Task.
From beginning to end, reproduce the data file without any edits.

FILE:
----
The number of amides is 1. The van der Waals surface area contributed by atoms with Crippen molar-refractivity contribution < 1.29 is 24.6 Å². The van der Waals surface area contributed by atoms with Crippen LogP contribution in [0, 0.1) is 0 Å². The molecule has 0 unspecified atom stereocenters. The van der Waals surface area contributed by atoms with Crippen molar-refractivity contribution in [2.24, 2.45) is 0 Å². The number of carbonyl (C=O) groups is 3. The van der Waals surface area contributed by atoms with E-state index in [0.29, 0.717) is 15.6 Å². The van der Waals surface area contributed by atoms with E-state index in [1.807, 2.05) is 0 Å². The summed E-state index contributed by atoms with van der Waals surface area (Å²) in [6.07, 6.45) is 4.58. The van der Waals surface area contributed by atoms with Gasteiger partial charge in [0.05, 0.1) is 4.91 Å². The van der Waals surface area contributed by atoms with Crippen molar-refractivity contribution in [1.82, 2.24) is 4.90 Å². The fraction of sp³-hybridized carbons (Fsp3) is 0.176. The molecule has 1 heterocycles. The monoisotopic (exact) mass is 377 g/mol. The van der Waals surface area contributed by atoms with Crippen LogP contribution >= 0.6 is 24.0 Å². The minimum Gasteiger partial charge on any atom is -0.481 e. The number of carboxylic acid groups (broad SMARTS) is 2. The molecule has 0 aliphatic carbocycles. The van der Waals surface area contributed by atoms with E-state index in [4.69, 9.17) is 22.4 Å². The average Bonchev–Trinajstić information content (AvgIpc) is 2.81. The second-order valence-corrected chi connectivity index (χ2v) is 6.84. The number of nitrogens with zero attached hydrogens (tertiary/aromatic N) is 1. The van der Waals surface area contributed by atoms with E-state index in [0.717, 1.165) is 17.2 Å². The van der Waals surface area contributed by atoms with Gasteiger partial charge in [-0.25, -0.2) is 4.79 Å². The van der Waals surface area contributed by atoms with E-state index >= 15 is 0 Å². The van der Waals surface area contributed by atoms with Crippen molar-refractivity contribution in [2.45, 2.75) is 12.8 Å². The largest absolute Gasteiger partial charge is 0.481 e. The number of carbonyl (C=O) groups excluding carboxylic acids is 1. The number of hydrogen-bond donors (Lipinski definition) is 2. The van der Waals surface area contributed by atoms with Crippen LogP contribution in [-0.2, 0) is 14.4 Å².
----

The number of amides is 1. The van der Waals surface area contributed by atoms with Crippen molar-refractivity contribution < 1.29 is 24.6 Å². The van der Waals surface area contributed by atoms with Crippen LogP contribution in [0, 0.1) is 0 Å². The molecule has 0 unspecified atom stereocenters. The van der Waals surface area contributed by atoms with Crippen molar-refractivity contribution in [2.24, 2.45) is 0 Å². The number of carbonyl (C=O) groups is 3. The van der Waals surface area contributed by atoms with E-state index in [0.29, 0.717) is 15.6 Å². The van der Waals surface area contributed by atoms with E-state index in [1.807, 2.05) is 0 Å². The summed E-state index contributed by atoms with van der Waals surface area (Å²) in [6.07, 6.45) is 4.58. The van der Waals surface area contributed by atoms with Gasteiger partial charge in [0.05, 0.1) is 4.91 Å². The van der Waals surface area contributed by atoms with Crippen molar-refractivity contribution in [1.82, 2.24) is 4.90 Å². The fraction of sp³-hybridized carbons (Fsp3) is 0.176. The molecule has 1 heterocycles. The monoisotopic (exact) mass is 377 g/mol. The van der Waals surface area contributed by atoms with Crippen LogP contribution >= 0.6 is 24.0 Å². The minimum Gasteiger partial charge on any atom is -0.481 e. The number of carboxylic acid groups (broad SMARTS) is 2. The molecule has 0 aliphatic carbocycles. The van der Waals surface area contributed by atoms with E-state index in [4.69, 9.17) is 22.4 Å². The average Bonchev–Trinajstić information content (AvgIpc) is 2.81. The second-order valence-corrected chi connectivity index (χ2v) is 6.84. The number of nitrogens with zero attached hydrogens (tertiary/aromatic N) is 1. The van der Waals surface area contributed by atoms with E-state index in [0.717, 1.165) is 17.2 Å². The van der Waals surface area contributed by atoms with Gasteiger partial charge in [-0.25, -0.2) is 4.79 Å². The van der Waals surface area contributed by atoms with E-state index >= 15 is 0 Å². The van der Waals surface area contributed by atoms with Crippen molar-refractivity contribution in [2.45, 2.75) is 12.8 Å². The largest absolute Gasteiger partial charge is 0.481 e. The number of carbonyl (C=O) groups excluding carboxylic acids is 1. The number of hydrogen-bond donors (Lipinski definition) is 2. The van der Waals surface area contributed by atoms with Crippen LogP contribution in [-0.2, 0) is 14.4 Å².